But bin Hammam and Warner could both find themselves on the sidelines for the election. When two FIFA executive committee members were accused of corruption before the December vote for the 2018 and 2022 World Cups, the ethics panel imposed provisional suspensions on both so it would have time to build cases against them.
Three weeks later, Amos Adamu got a three-year ban for seeking bribes. Reynald Temarii was suspended for one year.
"I am confident that there is no charge to answer and that I will be free to stand ... as originally planned," bin Hammam wrote. "If there is even the slightest justice in the world, these allegations will vanish in the wind."
On Wednesday, a whistleblower from the Qatar bid had been scheduled to submit evidence to Valcke and FIFA legal director Marco Villiger in Zurich. African FIFA officials Issa Hayatou and Jacques Anouma have denied pocketing bribes.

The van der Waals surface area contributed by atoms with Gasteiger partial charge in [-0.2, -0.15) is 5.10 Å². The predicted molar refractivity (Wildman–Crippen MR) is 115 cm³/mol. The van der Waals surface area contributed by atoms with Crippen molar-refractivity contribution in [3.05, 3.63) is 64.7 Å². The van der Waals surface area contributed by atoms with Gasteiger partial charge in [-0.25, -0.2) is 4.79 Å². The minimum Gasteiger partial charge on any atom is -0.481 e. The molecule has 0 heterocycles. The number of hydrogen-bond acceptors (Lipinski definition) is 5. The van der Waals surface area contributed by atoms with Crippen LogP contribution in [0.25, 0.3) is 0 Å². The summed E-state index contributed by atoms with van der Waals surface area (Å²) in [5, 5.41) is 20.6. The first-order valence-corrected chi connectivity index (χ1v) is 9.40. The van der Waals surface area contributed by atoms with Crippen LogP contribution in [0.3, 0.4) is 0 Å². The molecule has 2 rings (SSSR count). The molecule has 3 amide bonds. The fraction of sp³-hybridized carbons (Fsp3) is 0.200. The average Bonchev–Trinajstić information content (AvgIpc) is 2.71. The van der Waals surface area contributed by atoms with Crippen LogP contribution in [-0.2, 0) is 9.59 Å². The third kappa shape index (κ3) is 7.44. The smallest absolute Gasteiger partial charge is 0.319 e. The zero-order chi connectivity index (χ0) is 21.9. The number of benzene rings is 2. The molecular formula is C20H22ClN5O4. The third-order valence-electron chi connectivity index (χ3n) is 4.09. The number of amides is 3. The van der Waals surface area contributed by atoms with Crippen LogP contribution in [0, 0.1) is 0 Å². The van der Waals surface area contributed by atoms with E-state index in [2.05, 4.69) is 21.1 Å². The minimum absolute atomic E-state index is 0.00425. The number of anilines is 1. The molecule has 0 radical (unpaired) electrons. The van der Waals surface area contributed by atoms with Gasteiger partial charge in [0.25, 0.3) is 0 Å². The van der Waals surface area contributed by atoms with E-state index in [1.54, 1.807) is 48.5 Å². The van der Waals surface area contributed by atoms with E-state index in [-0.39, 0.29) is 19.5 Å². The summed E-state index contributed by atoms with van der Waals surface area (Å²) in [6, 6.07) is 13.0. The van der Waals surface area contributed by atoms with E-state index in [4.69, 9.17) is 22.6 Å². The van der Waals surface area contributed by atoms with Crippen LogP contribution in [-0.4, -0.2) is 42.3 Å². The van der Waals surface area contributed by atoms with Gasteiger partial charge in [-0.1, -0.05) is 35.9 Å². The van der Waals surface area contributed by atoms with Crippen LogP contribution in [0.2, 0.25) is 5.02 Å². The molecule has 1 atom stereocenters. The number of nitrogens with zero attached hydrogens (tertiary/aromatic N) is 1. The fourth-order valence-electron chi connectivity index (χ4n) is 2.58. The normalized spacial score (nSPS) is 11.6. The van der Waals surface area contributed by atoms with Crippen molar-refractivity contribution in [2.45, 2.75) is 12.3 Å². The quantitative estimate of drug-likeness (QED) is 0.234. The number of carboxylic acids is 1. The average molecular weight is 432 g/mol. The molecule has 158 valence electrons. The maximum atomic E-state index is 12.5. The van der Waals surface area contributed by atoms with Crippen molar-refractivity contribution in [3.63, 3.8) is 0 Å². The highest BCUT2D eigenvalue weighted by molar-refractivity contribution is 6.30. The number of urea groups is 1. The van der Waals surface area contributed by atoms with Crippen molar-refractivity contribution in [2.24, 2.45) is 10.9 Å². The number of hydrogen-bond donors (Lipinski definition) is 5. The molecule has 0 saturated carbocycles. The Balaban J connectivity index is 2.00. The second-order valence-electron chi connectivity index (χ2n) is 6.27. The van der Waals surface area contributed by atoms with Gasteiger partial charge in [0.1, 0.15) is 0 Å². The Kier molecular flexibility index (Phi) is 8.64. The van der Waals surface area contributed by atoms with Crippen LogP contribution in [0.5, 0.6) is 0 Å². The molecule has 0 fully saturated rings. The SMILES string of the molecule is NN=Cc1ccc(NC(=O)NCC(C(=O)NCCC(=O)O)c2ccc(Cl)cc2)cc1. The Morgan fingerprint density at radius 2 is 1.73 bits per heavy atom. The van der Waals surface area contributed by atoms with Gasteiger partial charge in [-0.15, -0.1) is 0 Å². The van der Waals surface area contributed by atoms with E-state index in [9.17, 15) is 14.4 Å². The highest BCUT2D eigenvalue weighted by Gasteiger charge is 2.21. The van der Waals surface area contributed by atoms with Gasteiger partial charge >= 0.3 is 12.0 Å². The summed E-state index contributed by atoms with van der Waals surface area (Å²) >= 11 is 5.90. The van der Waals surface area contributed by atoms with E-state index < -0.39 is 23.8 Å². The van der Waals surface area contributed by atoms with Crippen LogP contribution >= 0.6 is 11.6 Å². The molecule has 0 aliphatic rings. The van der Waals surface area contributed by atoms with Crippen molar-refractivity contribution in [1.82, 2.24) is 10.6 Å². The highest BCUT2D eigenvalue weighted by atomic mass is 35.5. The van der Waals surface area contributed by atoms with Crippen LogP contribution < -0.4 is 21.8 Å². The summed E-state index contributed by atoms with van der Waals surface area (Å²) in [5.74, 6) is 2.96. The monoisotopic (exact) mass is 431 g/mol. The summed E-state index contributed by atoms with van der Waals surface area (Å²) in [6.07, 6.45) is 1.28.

However, FIFA said the whistleblower "decided not to attend the meeting" based on legal advice.
FIFA is also weighing action against Warner, and three more FIFA executive colleagues, who have been accused of unethical behavior in a British lawmakers' hearing this month.
The former head of England's failed 2018 World Cup bid, David Triesman, alleged the 68-year-old Trinidad government minister asked for money to build an education centre and buy 2010 World Cup broadcast rights for Haiti. Warner denied the allegation.